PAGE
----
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Risør Festival of Chamber Music

Grieg Violin Sonata No. 1 in F Op. 8
Songs plus Chausson Chanson perpétuelle Op. 37
Brahms Piano Quartet No. 1 in G minor Op. 25
Berg 4 Pieces for clarinet and piano Op. 5

Stravinsky The Rite of Spring (for 2 pianos)
Wallin Under City Skin
Honegger Symphony No. 2

Leif Ove Andsnes & Marc-André Hamelin pianos
Lars Anders Tomter viola
Measha Brueggergosman soprano
Martin Fröst clarinet
Risør Festival strings

Wigmore Hall, 26 & 28 November 2010

A mixed bag in the two concerts we attended, showcasing an annual festival held at a picturesque Norwegian village.

Long admired violinist Henning Kraggerud brought the F major Grieg violin sonata, well worth hearing occasionally, and certainly so partnered with the great pianist Marc-André Hamelin, who went on to steal the show with his subtle accompaniments for a disappointingly unfocused Measha Brueggergosman* in a miscellany of Liszt, Wagner, Brahms, Duparc and Chausson; she has gone off badly since impressing at the Wigmore Hall Song Competition in 2001...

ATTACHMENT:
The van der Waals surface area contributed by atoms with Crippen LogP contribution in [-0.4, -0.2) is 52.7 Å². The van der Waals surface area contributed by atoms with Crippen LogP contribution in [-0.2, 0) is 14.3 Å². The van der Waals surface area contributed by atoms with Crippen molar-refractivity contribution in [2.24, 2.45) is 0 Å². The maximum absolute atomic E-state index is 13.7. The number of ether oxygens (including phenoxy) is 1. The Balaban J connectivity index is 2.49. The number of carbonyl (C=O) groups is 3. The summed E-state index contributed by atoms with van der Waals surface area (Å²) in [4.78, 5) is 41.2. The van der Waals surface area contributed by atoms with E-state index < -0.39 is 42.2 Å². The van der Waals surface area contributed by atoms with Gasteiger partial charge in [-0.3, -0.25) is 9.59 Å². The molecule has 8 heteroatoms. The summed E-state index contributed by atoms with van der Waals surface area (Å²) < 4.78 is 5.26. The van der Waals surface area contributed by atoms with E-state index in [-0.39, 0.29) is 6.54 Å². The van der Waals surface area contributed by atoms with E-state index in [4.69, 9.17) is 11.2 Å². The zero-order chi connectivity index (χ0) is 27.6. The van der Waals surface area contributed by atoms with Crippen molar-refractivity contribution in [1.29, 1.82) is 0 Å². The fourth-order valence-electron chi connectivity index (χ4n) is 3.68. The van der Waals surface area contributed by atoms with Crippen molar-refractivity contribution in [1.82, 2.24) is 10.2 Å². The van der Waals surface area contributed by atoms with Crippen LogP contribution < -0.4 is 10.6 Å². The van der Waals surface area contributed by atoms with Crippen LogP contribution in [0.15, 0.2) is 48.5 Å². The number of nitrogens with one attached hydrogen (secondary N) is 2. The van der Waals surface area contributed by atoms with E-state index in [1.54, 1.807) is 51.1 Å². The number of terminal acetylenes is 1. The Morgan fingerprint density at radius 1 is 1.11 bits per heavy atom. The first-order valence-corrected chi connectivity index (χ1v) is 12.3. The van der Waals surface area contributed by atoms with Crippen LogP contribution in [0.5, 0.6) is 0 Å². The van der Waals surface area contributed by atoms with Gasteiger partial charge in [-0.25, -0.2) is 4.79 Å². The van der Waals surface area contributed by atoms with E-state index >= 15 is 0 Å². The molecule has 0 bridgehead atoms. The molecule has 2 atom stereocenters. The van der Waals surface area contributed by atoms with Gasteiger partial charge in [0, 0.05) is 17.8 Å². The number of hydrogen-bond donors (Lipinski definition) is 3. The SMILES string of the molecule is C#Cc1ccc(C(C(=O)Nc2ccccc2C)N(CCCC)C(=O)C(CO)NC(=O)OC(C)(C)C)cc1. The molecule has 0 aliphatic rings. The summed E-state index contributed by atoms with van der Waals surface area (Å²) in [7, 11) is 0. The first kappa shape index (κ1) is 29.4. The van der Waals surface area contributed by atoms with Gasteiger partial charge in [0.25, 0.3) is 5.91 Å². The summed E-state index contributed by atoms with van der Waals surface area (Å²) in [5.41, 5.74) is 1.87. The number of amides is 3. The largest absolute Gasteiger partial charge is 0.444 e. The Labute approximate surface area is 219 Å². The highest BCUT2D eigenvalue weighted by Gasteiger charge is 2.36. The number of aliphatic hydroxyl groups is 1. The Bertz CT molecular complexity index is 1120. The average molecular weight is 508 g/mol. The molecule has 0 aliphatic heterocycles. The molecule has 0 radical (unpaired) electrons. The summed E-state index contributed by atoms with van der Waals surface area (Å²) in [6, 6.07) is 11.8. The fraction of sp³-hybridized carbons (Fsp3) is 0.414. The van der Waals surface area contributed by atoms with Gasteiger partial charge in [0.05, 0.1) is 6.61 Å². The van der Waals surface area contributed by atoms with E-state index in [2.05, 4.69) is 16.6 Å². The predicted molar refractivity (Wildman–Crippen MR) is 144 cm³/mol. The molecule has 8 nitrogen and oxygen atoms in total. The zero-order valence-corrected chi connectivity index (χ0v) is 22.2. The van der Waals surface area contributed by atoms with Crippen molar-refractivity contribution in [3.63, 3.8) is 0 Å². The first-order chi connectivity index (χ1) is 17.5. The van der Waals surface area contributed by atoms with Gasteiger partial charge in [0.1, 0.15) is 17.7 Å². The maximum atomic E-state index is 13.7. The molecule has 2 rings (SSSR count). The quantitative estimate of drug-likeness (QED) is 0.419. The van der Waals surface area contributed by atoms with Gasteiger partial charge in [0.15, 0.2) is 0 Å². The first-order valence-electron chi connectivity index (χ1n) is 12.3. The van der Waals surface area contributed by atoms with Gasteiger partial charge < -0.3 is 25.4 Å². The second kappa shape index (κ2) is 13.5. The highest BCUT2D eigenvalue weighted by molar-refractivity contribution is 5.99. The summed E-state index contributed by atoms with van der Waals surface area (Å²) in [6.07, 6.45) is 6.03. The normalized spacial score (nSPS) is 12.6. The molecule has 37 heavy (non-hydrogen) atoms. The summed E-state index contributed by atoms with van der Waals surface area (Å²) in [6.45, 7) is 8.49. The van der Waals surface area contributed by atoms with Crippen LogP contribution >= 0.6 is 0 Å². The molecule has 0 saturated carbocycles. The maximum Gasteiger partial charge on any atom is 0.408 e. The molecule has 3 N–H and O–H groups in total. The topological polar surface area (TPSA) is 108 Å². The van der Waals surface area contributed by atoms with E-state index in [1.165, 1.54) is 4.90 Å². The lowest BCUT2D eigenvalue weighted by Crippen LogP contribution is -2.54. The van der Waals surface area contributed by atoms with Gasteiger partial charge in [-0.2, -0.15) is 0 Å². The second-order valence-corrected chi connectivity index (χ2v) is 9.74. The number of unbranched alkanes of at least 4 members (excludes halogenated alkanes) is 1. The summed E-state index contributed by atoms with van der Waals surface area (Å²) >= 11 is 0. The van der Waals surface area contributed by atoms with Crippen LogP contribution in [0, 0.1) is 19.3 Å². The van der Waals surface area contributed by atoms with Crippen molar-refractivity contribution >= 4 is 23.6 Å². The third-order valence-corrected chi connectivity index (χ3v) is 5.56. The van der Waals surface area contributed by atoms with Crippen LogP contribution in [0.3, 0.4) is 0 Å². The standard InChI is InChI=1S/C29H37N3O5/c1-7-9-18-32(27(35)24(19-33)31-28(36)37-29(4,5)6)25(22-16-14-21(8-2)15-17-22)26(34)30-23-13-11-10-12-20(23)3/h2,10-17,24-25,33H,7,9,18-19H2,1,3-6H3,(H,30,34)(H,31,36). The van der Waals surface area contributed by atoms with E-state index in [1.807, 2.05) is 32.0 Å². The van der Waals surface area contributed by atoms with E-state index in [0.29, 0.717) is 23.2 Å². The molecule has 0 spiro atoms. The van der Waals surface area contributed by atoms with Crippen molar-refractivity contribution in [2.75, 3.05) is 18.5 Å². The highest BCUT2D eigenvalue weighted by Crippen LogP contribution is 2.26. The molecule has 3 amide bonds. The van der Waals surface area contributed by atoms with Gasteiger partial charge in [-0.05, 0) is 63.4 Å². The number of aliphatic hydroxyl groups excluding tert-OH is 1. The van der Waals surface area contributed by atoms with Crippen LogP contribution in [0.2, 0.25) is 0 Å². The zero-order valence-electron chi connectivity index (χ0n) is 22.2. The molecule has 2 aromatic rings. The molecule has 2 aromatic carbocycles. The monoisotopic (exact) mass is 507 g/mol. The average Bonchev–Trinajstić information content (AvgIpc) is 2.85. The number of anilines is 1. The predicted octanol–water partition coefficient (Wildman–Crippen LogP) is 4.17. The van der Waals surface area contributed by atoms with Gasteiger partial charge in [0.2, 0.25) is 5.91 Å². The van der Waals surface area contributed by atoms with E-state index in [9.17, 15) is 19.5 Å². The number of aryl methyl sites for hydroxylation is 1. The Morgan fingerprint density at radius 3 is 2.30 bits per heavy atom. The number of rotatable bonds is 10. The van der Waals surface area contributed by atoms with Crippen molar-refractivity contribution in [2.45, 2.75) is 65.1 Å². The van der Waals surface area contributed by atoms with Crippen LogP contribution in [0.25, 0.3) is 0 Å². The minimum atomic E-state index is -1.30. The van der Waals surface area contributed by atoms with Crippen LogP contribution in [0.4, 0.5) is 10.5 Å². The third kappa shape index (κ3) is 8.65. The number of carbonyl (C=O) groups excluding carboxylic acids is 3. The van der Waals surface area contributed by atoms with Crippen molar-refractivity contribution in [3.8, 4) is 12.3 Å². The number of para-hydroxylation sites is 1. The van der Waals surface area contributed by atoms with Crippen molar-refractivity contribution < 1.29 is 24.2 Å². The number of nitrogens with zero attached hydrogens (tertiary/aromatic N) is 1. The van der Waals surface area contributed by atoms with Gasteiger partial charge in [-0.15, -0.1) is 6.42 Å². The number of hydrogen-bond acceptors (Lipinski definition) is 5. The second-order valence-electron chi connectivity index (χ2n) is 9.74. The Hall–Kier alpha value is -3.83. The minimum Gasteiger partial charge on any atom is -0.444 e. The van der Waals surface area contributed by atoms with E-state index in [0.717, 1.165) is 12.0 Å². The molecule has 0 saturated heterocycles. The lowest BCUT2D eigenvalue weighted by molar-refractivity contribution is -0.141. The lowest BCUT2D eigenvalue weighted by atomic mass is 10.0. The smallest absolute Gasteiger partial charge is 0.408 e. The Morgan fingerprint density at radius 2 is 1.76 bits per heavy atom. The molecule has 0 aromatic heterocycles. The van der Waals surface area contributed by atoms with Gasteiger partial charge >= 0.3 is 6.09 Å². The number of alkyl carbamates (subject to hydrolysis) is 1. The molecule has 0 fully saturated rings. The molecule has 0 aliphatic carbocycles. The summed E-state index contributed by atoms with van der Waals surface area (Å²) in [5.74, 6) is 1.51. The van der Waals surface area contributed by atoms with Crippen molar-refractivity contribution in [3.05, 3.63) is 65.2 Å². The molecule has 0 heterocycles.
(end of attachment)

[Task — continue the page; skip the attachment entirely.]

One marvelled at how expressive Hamelin can make a single note sound on the piano - without any vibrato; a resource which Brueggergosman dispensed continually in a generalised manner and without showing any great interest in the words and their meanings whether in German or French.

In the second of our two concerts, best was perhaps first, the super-sensitive playing in Berg’s Four Pieces of clarinetist Martin Frost, whose exceptionally well controlled pianissimo Leif Ove Andsnes could not always match. Andsnes and Hamelin gave a polished account of the 2-piano practice arrangement of The Rite of Spring, failing to persuade us that it "retained technical precariousness which has been eliminated by the sophisticated security of most modern orchestras" [Gerald Larner].

Heard again after long decades Honegger's string symphony, once a favourite, was fascinating; every moment of it came back to me, the maddening repetitions of a viola phrase; the screwing up of tension in the slow movement, and the exciting finale crowned with a trumpet chorale; all forgotten but locked in the recesses of memory for recall to be triggered as soon as it began. Now, it felt overlong and too obvious, ending a concert which itself was too long, with an unwanted encore by the solo violist who had counterpointed street noises of the "urban jungle" in a simplistic mixed media piece with tape by Rolf Wallin.

Peter Grahame Woolf

*See also The Independent